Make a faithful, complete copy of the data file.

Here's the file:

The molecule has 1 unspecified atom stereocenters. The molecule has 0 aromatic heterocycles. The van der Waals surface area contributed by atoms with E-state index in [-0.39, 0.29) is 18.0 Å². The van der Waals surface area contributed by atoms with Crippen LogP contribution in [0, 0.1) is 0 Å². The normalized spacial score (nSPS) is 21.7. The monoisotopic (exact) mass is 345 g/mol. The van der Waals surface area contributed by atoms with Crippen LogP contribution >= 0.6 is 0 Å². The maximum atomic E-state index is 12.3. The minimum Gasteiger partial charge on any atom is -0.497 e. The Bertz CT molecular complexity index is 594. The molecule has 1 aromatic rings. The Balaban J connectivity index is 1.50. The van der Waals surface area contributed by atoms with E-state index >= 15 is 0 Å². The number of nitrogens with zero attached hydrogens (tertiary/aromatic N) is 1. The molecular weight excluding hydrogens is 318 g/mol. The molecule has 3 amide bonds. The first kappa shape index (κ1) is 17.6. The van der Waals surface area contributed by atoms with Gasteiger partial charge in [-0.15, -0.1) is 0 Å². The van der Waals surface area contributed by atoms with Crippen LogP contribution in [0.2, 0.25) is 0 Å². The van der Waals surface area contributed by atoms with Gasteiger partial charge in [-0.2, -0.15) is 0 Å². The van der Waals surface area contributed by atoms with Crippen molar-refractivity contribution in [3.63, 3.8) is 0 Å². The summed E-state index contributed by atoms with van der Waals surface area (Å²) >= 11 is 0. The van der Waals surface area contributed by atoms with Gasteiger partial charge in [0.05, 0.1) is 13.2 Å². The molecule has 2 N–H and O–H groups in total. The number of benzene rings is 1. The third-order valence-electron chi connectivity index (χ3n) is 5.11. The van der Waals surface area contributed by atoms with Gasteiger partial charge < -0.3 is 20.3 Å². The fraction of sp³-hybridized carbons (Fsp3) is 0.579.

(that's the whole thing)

The molecule has 1 unspecified atom stereocenters. The molecule has 0 aromatic heterocycles. The van der Waals surface area contributed by atoms with E-state index in [-0.39, 0.29) is 18.0 Å². The van der Waals surface area contributed by atoms with Crippen LogP contribution in [0, 0.1) is 0 Å². The normalized spacial score (nSPS) is 21.7. The monoisotopic (exact) mass is 345 g/mol. The van der Waals surface area contributed by atoms with Crippen LogP contribution >= 0.6 is 0 Å². The maximum atomic E-state index is 12.3. The minimum Gasteiger partial charge on any atom is -0.497 e. The Bertz CT molecular complexity index is 594. The molecule has 1 aromatic rings. The Balaban J connectivity index is 1.50. The van der Waals surface area contributed by atoms with E-state index >= 15 is 0 Å². The number of nitrogens with zero attached hydrogens (tertiary/aromatic N) is 1. The molecular weight excluding hydrogens is 318 g/mol. The molecule has 3 amide bonds. The first kappa shape index (κ1) is 17.6. The van der Waals surface area contributed by atoms with Gasteiger partial charge in [-0.15, -0.1) is 0 Å². The van der Waals surface area contributed by atoms with Crippen LogP contribution in [0.2, 0.25) is 0 Å². The van der Waals surface area contributed by atoms with Gasteiger partial charge in [-0.2, -0.15) is 0 Å². The van der Waals surface area contributed by atoms with Crippen molar-refractivity contribution in [3.63, 3.8) is 0 Å². The summed E-state index contributed by atoms with van der Waals surface area (Å²) >= 11 is 0. The van der Waals surface area contributed by atoms with Gasteiger partial charge in [0.05, 0.1) is 13.2 Å². The molecule has 2 N–H and O–H groups in total. The number of benzene rings is 1. The third-order valence-electron chi connectivity index (χ3n) is 5.11. The van der Waals surface area contributed by atoms with Gasteiger partial charge < -0.3 is 20.3 Å². The fraction of sp³-hybridized carbons (Fsp3) is 0.579.